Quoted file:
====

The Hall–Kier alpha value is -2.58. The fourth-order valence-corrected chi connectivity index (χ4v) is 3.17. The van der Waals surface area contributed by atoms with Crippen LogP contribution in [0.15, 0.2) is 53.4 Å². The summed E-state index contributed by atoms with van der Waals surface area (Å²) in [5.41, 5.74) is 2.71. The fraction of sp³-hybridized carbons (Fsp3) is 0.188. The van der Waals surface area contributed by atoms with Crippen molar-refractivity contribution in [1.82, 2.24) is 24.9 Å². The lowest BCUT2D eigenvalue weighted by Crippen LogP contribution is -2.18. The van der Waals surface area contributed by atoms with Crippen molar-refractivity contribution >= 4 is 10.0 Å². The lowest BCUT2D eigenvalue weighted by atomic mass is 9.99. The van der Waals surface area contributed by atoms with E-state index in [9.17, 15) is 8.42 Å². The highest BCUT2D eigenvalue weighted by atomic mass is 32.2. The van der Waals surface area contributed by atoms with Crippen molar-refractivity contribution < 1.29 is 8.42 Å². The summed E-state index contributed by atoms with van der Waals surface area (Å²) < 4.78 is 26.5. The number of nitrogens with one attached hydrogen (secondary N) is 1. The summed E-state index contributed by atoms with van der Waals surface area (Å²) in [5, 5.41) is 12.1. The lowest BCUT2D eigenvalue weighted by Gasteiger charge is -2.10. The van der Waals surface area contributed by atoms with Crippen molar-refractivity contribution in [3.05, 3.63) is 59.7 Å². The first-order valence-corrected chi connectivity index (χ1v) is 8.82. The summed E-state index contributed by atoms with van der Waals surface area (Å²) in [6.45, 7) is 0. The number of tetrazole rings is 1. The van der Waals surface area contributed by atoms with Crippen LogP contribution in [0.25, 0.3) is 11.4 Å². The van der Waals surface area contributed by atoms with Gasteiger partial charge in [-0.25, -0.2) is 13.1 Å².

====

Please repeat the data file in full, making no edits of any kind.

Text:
The Hall–Kier alpha value is -2.58. The fourth-order valence-corrected chi connectivity index (χ4v) is 3.17. The van der Waals surface area contributed by atoms with Crippen LogP contribution in [0.15, 0.2) is 53.4 Å². The summed E-state index contributed by atoms with van der Waals surface area (Å²) in [5.41, 5.74) is 2.71. The fraction of sp³-hybridized carbons (Fsp3) is 0.188. The van der Waals surface area contributed by atoms with Crippen molar-refractivity contribution in [1.82, 2.24) is 24.9 Å². The lowest BCUT2D eigenvalue weighted by Crippen LogP contribution is -2.18. The van der Waals surface area contributed by atoms with Crippen molar-refractivity contribution >= 4 is 10.0 Å². The lowest BCUT2D eigenvalue weighted by atomic mass is 9.99. The van der Waals surface area contributed by atoms with E-state index in [9.17, 15) is 8.42 Å². The highest BCUT2D eigenvalue weighted by atomic mass is 32.2. The van der Waals surface area contributed by atoms with Crippen molar-refractivity contribution < 1.29 is 8.42 Å². The summed E-state index contributed by atoms with van der Waals surface area (Å²) < 4.78 is 26.5. The number of nitrogens with one attached hydrogen (secondary N) is 1. The summed E-state index contributed by atoms with van der Waals surface area (Å²) in [5, 5.41) is 12.1. The lowest BCUT2D eigenvalue weighted by Gasteiger charge is -2.10. The van der Waals surface area contributed by atoms with Crippen molar-refractivity contribution in [3.05, 3.63) is 59.7 Å². The first-order valence-corrected chi connectivity index (χ1v) is 8.82. The summed E-state index contributed by atoms with van der Waals surface area (Å²) in [6.45, 7) is 0. The number of tetrazole rings is 1. The van der Waals surface area contributed by atoms with Crippen LogP contribution in [0.25, 0.3) is 11.4 Å². The van der Waals surface area contributed by atoms with Gasteiger partial charge in [-0.25, -0.2) is 13.1 Å².